You may be one of the unlucky families faced with the task of social distancing or voluntary/involuntary quarantine. Without question, this will test the limits of each family member’s patience, flexibility, and cooperation.
Not only are you responsible for ensuring everyone’s safety, you’re tasked with keeping them entertained and fed. Right now, with internet and utilities intact, you have the option to stream programs, movies, videos, etc., as well as use electrical and gas appliances. This helps to keep our sanity. But have you paused to plan for when those items become interrupted or permanently halted?
I’m going to list for you some ways of ensuring you can remain comfortably fed while also enjoying some foods that you consume when you’re not quarantined.
#1 Wood Fired Treats:
Part of the reason we go out to eat is we order items that wouldn’t be commonly prepared at home. Often, this includes foods that are live fired such as grilling over charcoal and/or wood or smoked with hardwood. This is where those larger cuts of meat come in handy. You can fire up the grill with a two-zone set up and some hardwood for added flavor, cooking enormous quantities of meat that can be used for many meals. Think pork shoulder, full racks of pork ribs, whole chicken and turkey, beef roasts and brisket. There are so many options including whole fish. Obviously, if we lose gas and electric services, you’ll need an alternative grill like a charcoal unit, fire pit, wood burning fireplace, or butane-using equipment. Or, you can make your own using bricks or rocks and a grate from another unit or simply place cast iron right in the coal bed. Even a charcoal chimney starter can be used in a pinch as a grill.
#2 Foods That Never Expire:
Powdered milk, dried beans, Spam, whole grains, honey, dried pasta. These are the items you’ll want to have on hand for the “when it happens” scenario as they last forever. Powdered milk can easily be mixed with other ingredients to make sauces, milk, and treats. Spam is one of those canned meats that can be a go to for emergency needs but what likely isn’t know is just how versatile it can be in recipes. This is a perfect item to grill or even smoke as substitute for fresh meats like sausage, bacon, ground meats. It can be sliced for making sandwiches and sliders, cubed and diced to be used with eggs, rice, quinoa, and pasta. Dried beans and pasta are also perfect for cooking on a grill even though they need a longer time in water to cook tender. Use grill-safe cookware on your grill, fire pit, or wood burning fireplace and you’re on your way to a great meal.
#3 Hot Smoking:
Preserving meat can be a challenge if you don’t have refrigeration for storing. That’s where hot smoking becomes a skill set that could possibly save you from going without animal protein. You need to make a hot coal bed that produces a lot of smoke not flames. That means you’ll need green hardwood to produce the smoke, which is wood containing about 20% moisture. Collect hardwoods like maple, oak, hickory, cherry, etc., and make a racking or hook system that will allow the meat to hang in an enclosure (a wood clothes drying rack works great for this purpose). A modified smokehouse made from a tarp that is anchored to the ground works just fine, if the enclosure can hold the smoke around the meat and maintain a temperature of 150°F. The better your enclosure the better it will retain heat and will require far less wood. Meat smoked for 12 hours will be preserved for about 1 week, while meat smoked for two days can last 14–28 days depending on the type and cut.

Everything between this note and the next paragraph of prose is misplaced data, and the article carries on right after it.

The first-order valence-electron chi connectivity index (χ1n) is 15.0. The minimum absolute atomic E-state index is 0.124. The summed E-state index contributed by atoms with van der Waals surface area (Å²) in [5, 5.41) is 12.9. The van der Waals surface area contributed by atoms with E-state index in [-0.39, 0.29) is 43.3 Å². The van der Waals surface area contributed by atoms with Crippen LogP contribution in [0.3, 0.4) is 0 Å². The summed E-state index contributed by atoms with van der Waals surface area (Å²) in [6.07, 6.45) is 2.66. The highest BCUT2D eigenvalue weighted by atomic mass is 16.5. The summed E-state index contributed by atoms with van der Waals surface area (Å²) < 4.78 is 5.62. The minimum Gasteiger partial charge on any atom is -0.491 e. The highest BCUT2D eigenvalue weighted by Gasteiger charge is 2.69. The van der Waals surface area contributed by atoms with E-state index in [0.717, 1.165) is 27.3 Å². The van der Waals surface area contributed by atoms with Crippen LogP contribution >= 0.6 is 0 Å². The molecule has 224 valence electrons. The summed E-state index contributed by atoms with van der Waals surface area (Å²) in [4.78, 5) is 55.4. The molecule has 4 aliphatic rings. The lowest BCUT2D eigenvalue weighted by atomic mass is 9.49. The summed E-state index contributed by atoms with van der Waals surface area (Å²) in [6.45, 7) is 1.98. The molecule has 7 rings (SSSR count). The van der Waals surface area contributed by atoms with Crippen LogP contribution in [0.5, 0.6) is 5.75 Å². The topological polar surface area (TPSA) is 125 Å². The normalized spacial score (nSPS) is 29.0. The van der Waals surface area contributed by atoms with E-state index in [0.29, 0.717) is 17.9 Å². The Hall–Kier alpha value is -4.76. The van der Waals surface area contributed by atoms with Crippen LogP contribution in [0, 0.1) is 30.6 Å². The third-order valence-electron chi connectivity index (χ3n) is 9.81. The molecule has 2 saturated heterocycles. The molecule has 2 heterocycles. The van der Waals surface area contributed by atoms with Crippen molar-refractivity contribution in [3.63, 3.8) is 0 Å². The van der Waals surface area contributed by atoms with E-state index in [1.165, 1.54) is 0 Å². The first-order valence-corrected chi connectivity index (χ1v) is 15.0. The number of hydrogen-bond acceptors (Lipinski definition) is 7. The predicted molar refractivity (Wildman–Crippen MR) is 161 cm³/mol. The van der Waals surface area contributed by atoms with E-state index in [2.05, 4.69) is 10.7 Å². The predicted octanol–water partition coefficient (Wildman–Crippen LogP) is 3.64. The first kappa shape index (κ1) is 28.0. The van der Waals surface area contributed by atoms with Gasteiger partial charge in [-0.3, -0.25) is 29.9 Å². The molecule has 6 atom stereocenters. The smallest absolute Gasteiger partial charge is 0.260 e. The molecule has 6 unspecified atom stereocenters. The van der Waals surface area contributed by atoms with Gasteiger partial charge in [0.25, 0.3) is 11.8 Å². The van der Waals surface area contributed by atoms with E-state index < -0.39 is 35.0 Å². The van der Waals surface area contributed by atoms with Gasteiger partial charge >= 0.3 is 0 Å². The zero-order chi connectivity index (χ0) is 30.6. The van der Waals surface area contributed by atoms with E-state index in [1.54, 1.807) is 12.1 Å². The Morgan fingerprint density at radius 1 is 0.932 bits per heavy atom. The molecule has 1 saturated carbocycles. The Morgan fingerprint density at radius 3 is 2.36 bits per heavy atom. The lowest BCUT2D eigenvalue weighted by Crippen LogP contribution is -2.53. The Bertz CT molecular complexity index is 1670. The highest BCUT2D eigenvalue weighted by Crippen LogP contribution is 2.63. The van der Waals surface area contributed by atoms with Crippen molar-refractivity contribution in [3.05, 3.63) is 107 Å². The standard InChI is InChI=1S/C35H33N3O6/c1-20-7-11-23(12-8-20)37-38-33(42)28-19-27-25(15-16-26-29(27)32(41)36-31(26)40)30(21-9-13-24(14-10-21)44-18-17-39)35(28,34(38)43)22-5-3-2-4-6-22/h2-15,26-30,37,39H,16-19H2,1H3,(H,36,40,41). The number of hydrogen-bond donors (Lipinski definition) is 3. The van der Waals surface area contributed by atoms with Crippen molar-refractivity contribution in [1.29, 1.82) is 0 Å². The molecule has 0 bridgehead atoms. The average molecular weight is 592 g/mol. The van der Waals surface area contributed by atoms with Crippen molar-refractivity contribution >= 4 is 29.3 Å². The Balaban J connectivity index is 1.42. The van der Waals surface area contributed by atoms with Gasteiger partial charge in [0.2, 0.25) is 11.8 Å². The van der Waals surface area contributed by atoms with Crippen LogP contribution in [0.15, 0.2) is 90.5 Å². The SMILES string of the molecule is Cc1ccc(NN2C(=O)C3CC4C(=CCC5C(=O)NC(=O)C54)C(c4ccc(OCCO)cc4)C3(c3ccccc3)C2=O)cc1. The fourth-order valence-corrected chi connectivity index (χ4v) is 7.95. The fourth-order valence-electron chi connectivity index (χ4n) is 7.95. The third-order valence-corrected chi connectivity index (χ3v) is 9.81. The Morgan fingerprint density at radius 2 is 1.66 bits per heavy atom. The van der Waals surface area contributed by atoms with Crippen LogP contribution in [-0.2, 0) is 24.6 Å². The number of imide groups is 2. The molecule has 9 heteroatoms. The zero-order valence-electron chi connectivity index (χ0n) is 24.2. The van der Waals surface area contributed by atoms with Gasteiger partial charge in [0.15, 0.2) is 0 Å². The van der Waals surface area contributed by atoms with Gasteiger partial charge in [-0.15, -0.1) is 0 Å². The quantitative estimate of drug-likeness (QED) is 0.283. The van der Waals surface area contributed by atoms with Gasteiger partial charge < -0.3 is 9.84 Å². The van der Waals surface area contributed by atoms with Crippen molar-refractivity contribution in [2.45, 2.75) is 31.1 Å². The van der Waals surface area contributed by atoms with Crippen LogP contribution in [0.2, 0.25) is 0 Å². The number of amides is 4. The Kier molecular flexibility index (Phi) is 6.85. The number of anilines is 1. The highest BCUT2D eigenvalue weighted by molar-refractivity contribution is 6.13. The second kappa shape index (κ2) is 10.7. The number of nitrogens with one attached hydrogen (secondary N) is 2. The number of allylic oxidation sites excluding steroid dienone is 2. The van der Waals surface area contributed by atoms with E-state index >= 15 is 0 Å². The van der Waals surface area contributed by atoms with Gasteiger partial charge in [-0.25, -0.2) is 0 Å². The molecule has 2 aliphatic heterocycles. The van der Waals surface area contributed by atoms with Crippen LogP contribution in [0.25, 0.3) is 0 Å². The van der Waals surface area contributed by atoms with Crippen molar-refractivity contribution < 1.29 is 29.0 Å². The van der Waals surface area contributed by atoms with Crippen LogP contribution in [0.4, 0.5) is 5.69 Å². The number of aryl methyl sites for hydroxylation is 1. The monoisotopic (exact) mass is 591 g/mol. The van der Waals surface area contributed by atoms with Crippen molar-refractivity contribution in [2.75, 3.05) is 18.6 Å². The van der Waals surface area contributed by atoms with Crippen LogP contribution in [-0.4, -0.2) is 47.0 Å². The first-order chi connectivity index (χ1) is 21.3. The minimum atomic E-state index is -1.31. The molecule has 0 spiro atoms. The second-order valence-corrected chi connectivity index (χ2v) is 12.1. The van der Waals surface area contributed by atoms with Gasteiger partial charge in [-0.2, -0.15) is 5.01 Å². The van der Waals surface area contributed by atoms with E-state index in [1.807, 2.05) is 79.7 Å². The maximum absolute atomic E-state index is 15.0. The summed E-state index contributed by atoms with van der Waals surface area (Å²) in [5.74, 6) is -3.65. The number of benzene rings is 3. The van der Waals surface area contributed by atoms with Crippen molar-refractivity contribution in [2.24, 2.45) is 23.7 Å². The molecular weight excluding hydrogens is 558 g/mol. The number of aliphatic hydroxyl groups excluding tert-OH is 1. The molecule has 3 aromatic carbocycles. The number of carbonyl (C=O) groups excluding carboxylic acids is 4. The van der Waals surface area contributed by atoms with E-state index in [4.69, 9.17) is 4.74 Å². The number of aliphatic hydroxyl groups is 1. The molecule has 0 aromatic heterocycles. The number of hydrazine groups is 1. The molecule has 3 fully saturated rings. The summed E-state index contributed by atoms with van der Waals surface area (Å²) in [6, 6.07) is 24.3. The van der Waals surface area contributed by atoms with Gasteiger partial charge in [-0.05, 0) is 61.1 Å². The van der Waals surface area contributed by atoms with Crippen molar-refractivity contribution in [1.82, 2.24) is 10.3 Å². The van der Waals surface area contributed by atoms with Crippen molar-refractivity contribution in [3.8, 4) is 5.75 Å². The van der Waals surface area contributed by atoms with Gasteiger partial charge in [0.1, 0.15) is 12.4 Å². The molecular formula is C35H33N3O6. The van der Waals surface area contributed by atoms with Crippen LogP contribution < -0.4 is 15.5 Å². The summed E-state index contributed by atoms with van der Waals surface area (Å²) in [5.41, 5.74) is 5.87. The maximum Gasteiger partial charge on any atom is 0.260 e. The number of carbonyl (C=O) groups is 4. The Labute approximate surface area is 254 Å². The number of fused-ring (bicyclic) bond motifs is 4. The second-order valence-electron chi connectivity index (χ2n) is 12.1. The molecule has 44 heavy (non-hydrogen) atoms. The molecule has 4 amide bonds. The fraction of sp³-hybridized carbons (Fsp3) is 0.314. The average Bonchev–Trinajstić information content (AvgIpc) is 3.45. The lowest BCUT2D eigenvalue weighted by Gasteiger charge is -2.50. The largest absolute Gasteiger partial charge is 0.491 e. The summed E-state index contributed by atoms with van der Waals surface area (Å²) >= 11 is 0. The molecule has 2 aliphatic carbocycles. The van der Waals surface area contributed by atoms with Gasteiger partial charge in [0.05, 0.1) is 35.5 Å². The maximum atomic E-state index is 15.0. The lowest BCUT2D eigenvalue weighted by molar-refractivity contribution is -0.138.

One benefit of getting to be home is the option to engage in outdoor cooking. Take advantage of doing as much as you can in the outdoors, whether on a standard LP/Gas grill, charcoal grill, fire pit, outdoor fireplace, or other outdoor equipment. It provides an opportunity to enjoy the air and feel less like a prisoner. Also, keep in mind that the more options you give yourself for cooking, the more food you can produce. For instance, you might have a pork shoulder smoking with wood on one grill, while doing a sheet pan of vegetables on another unit, while making a sauce or flavored butter in a saucepan on the side burner or a butane cooker. Just remember, if you are using wood and/or charcoal, once the heat is reduced to hot embers, use that to do additional foods like potatoes, peppers, onions, or even put a covered Dutch oven in the hot bed to cook another day’s meal. You can cook any meal on outdoor equipment so begin to experiment and get a comfort zone, and you will be a survivor in any situation.
If you’re quarantined, what type of cooking are you doing? Leave us a comment and subscribe to get our latest tips, techniques, recipes and the science behind the fire and smoke, for all live fire cooking methods. That’s SmokinLicious!